By Peter Knegt | Indiewire October 1, 2009 at 3:27AM
While the Academy of Motion Pictures Arts and Sciences has not yet released a final list of submissions for their Foreign Language Film category (they are expected to in the coming days), at this point we've already become aware of submissions from sixty-one different countries, including essentially all of the more eagerly anticipated ones. So it seems safe to start the annual game of judging the foreign language contenders.
It's pretty much an assured equation, year after year: Oscars + Foreign Language Film Category = Outrage.
Last year, it was over Matteo Garrone's "Gomorrah" getting left off the nine film short list (this coming after - for the first time - an executive committee of 20 members were able to compensate for any omissions in the first round of voting by adding three additional films to the shortlist), followed by frustration resulting from Yôjirô Takita's "Departures" winning the Oscar over what most viewed as two greatly superior nominees - Ari Folman's "Waltz With Bashir" and Laurent Cantet's "The Class." The year before, there were three major oversights on the nominee ballot - Cristian Mungiu's "4 Months, 3 Weeks and 2 Days," Vincent Paronnaud and Marjane Satrapi's "Persepolis" and Pedro Almodovar's "Volver" - that brought similar outcries. And if you keep looking back, there's similar examples almost each and every year. Sometimes, the fault lies with Academy voters (as it did with all aforementioned examples), and sometimes, as it has this year, the national submission committees and their various methods of choosing films (though don't count out the Academy for making it 2 for 2 come a few months down the line, and don't forget it's also the Academy's fault for only allowing one submission).
It seems like only a few of this year's major foreign films will be in the running this year for the Oscars. Some of the examples: China eliminated Lu Chuan's Toronto Film Festival critical darling "City of Life of Death" in favor of Chen Kaige's "Forever Enthralled"; Israel submitted Shani & Scandar Copti's "Ajami" over Samuel Moaz's Venice Golden Lion winner "Lebanon"; Chile chose "Dawson Island, 10" over Sebastián Silva's Sundance winner "The Maid"; Spain didn't even put Pedro Almodovar's "Broken Embraces" on their three-film short list (which wasn't the first time... back in 2002 the country didn't submit "Talk To Her" in perhaps the grandest example of a submitting committee faux-pas), instead going with Fernando Trueba’s “The Dancer and the Thief”; And most puzzling off all, Italy opted for Giuseppe Tornatore's critically scorned Venice Film Festival opener "Baaria" over Marco Bellocchio's "Vincere," the country's most exported film of the year and one which has been winning raves on the festival circuit since its debut in Cannes.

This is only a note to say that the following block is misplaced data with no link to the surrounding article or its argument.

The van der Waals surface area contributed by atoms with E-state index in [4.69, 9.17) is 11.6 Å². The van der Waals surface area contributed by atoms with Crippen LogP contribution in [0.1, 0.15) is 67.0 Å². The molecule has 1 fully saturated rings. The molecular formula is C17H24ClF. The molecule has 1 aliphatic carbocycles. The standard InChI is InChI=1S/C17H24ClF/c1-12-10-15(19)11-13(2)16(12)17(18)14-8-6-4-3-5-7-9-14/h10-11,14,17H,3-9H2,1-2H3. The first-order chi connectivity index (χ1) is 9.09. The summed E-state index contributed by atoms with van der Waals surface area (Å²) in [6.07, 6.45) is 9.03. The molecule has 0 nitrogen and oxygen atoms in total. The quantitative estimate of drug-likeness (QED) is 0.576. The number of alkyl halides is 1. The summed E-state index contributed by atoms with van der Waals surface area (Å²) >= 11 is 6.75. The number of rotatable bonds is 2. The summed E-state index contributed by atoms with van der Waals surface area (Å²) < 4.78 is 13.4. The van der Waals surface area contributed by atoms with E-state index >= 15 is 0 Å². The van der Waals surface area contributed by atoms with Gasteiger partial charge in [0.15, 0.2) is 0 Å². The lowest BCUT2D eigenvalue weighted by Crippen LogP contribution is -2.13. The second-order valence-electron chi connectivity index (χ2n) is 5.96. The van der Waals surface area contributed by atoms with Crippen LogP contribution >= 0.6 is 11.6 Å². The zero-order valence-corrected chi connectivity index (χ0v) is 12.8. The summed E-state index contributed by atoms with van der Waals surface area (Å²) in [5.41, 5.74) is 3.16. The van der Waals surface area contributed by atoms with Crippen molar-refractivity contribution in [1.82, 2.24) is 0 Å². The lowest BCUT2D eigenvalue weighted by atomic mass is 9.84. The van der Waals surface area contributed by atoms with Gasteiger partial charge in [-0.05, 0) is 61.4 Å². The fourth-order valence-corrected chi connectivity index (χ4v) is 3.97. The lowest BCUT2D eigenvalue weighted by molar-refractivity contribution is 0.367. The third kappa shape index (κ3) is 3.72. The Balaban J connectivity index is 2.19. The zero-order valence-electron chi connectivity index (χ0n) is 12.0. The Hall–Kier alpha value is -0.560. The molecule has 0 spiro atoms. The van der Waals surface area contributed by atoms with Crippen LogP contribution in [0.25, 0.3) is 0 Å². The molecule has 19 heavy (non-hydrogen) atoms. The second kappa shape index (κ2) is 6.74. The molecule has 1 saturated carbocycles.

Or maybe it's not so puzzling. Perhaps foreign committees are facing a growing cynicism in the Academy's voting tendencies after these past two years of snubbing more challenging and important works in favor of films like "Departures." France took a gamble in 2007 when they submitted "Persepolis" - an animated adaptation of Marjane Satrapi's graphic novel - over more obvious choice for Oscar, Olivier Dahan's Edith Piaf bio-pic "La Vie en rose." "Persepolis" was snubbed, "Vie" ended up winning best actress for Marion Cotillard. Maybe Anica, the Italian motion picture association that chose "Baaria" over "Vincere," genuinely believed they'd have a better shot at a nod with something less demanding. Especially after "Gomorrah"s snub last year.
Or perhaps we're giving these committees too much credit. Politics (including personal relationships between filmmakers and selection committees) have often played a role in selections, and this is third time "Baaria" director Tornatore has been selected since he won back in 1990 for "Cinema Paradiso." It could have simply been bad luck that "Vincere" had to be up for submission in a year when Anica BFF Tornatore was in the running again.
So what does that leave us with? Besides a list made up of essentially half films few among us have seen, there are a few great submissions that won serious praise on the fest circuit (all of them Cannes debuts). Canada is submitting 20-year old Xavier Dolan's "I Killed My Mother," which topped the Director's Fortnight section in Cannes, Korea is submitting Boon Jong-ho's "Mother," while Romania will try and make up for its "4 Months"' snub with Corneliu Porumboiu's Un Certain Regard runner-up "Police, Adjective." And in a selection made official this morning, Greece will enter Yorgos Lanthimos's Un Certain Regard topper "Dogtooth." Though all these films could very well find themselves victims of the Academy's stolid tastes.
Though a much more likely scenario is also one that's very familiar. Like last year, we could easily have two intensely acclaimed Cannes titles - one of which won the Palme d'Or and both of which were acquired by Sony Pictures Classics - looking like the frontrunners: Jacques Audiard's "A Prophet," from France, and Michael Haneke's "The White Ribbon," from Germany.
However, if history has taught us anything, "frontrunner" is a term that should be banished from discussion of this category. As we well know, last year Sony Classics' Cannes duo "Bashir" and "The Class" lost out to "Departures," which seemingly came out of nowhere.
The nominations for the 82nd Academy Awards are announced February 2, 2010.
Get the latest on this year's award season at indieWIRE's new awards page.